Mother agreed. Matron was most relieved. Ruth of course would not object. I felt happier getting her out of that rather imposing place.
         An MRI did not reveal any lurking growth and you would be surprised how many parents would have been disappointed with that. Luckily not this mother.
         Ruth became extremely helpful on the ward assisting with the younger kids distressed by their ops and she would be patiently reading them stories. Schoolwork was sent in regularly and I did not think she suffered much from being absent.
         Visiting was rather restricted, not by the hospital but by the school for obvious fear of contamination, contamination of the minds of the innocent ones.
         She soon revealed the figure she saw was that of her father. She said she was afraid to tell me before.
         Now I understood the reasons I never once saw father. 
         She told me that over an extended period of time she would be shut in with him in an under-stairway cupboard when he would recount biblical passages of hell and damnation. The idea was to give her a real taste of hell. 
         “Why was it necessary?” I wondered to myself, “Why do this to a girl who by all standards is perfect?”
         I wish I knew and I wish I had made up the story. But real life could be very strange indeed.
         With her permission, I brought mother in and she started crying when Ruth said, “I told him.”
         Mother assured me later that she did not think there was any sex abuse but it did cross her mind that all the dramatic teaching of Revelation might have something to do with her daughter’s hearing voices and especially those of her father.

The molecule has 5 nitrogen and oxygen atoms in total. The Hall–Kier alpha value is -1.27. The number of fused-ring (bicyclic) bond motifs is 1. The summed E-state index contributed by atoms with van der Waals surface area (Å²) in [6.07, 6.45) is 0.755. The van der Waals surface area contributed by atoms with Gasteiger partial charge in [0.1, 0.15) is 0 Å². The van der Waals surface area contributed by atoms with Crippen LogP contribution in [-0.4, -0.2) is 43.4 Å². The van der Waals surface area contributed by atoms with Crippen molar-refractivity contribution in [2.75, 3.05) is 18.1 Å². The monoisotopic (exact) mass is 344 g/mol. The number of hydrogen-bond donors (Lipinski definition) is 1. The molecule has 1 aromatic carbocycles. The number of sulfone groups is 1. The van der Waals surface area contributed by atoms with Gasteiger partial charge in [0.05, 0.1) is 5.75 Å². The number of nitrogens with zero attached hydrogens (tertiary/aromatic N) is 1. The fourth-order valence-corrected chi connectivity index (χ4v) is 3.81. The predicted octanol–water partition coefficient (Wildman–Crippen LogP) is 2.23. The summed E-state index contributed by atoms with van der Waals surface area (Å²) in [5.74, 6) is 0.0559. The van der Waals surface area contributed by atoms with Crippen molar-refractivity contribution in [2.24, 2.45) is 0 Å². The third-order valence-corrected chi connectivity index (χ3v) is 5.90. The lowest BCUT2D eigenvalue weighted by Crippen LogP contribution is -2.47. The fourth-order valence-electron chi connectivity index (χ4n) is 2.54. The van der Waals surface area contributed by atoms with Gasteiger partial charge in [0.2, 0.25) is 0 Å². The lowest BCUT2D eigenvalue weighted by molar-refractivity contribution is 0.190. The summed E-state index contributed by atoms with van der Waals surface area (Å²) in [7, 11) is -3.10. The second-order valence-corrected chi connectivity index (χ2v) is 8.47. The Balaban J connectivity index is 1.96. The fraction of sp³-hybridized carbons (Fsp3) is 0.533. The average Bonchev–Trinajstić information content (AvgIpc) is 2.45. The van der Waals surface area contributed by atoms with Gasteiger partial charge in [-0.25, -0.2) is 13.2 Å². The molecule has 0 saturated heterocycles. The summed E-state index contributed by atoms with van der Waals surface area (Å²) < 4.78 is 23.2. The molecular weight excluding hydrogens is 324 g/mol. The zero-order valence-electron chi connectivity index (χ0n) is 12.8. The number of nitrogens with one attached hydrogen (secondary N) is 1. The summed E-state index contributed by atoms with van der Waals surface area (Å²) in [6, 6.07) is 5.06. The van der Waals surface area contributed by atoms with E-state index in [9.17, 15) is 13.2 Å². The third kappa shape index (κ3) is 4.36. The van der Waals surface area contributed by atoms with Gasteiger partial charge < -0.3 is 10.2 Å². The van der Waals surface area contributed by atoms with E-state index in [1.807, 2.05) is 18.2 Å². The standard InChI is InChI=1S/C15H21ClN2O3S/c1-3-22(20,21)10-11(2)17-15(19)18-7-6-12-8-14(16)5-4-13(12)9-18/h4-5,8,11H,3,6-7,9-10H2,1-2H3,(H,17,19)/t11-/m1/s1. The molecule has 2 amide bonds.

At that time I had just come back from Peru, with images of Juanita[1] still fresh in my mind.  The tribal rituals of virgin sacrifice in the Andes, visions and religious fanaticism suddenly took on a new meaning.
         She respected her father and what he said had to be done, even if it was hallucination.  Sacrifice would be nothing and if she was to go to heaven anyway, she would have avoided the torture of hell.
         I continued to see her and her mother. We seldom talked about religious matters, but more about studies, literature, sport and current affairs. Father never came to any of the appointments.  I did not force him to come to see me. I believe it was sometimes more revealing to let things unfold. Often things that did not happen told a story too.
         There were two more sightings of the devil but she was not distressed.
         I never pronounced any judgment on the origin of her symptoms and school soon gave up asking me. There was an unspoken understanding with Ruth and mother and I preferred to leave it that way. I felt that my job was not to destroy but to help recovery.
         Was it ethical? Could I have missed what is called Satanic Abuse? We do know what happened to some of those who were so sure of their views of abuse. How much harm was caused? How many children were wrongfully taken away never to return to their parents?